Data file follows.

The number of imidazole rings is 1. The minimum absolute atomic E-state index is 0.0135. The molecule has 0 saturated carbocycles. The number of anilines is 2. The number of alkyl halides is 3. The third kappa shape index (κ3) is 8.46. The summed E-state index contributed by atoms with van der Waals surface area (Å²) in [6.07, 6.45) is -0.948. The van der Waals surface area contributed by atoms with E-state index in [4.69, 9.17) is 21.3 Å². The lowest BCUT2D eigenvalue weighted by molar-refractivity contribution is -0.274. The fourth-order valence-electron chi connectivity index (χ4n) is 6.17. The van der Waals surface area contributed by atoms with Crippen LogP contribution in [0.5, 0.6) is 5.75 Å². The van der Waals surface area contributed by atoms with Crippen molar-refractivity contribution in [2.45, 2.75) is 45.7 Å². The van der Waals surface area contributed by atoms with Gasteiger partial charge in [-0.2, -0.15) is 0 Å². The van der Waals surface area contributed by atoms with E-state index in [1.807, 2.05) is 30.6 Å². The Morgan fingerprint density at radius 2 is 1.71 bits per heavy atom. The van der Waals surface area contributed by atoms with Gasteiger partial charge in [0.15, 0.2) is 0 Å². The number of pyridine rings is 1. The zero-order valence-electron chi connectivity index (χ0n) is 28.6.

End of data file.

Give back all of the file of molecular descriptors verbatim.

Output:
The number of imidazole rings is 1. The minimum absolute atomic E-state index is 0.0135. The molecule has 0 saturated carbocycles. The number of anilines is 2. The number of alkyl halides is 3. The third kappa shape index (κ3) is 8.46. The summed E-state index contributed by atoms with van der Waals surface area (Å²) in [6.07, 6.45) is -0.948. The van der Waals surface area contributed by atoms with E-state index in [4.69, 9.17) is 21.3 Å². The lowest BCUT2D eigenvalue weighted by molar-refractivity contribution is -0.274. The fourth-order valence-electron chi connectivity index (χ4n) is 6.17. The van der Waals surface area contributed by atoms with Crippen LogP contribution in [0.5, 0.6) is 5.75 Å². The van der Waals surface area contributed by atoms with Crippen molar-refractivity contribution in [2.45, 2.75) is 45.7 Å². The van der Waals surface area contributed by atoms with Gasteiger partial charge in [-0.2, -0.15) is 0 Å². The van der Waals surface area contributed by atoms with E-state index in [1.807, 2.05) is 30.6 Å². The Morgan fingerprint density at radius 2 is 1.71 bits per heavy atom. The van der Waals surface area contributed by atoms with Gasteiger partial charge in [0.15, 0.2) is 0 Å². The number of pyridine rings is 1. The zero-order valence-electron chi connectivity index (χ0n) is 28.6.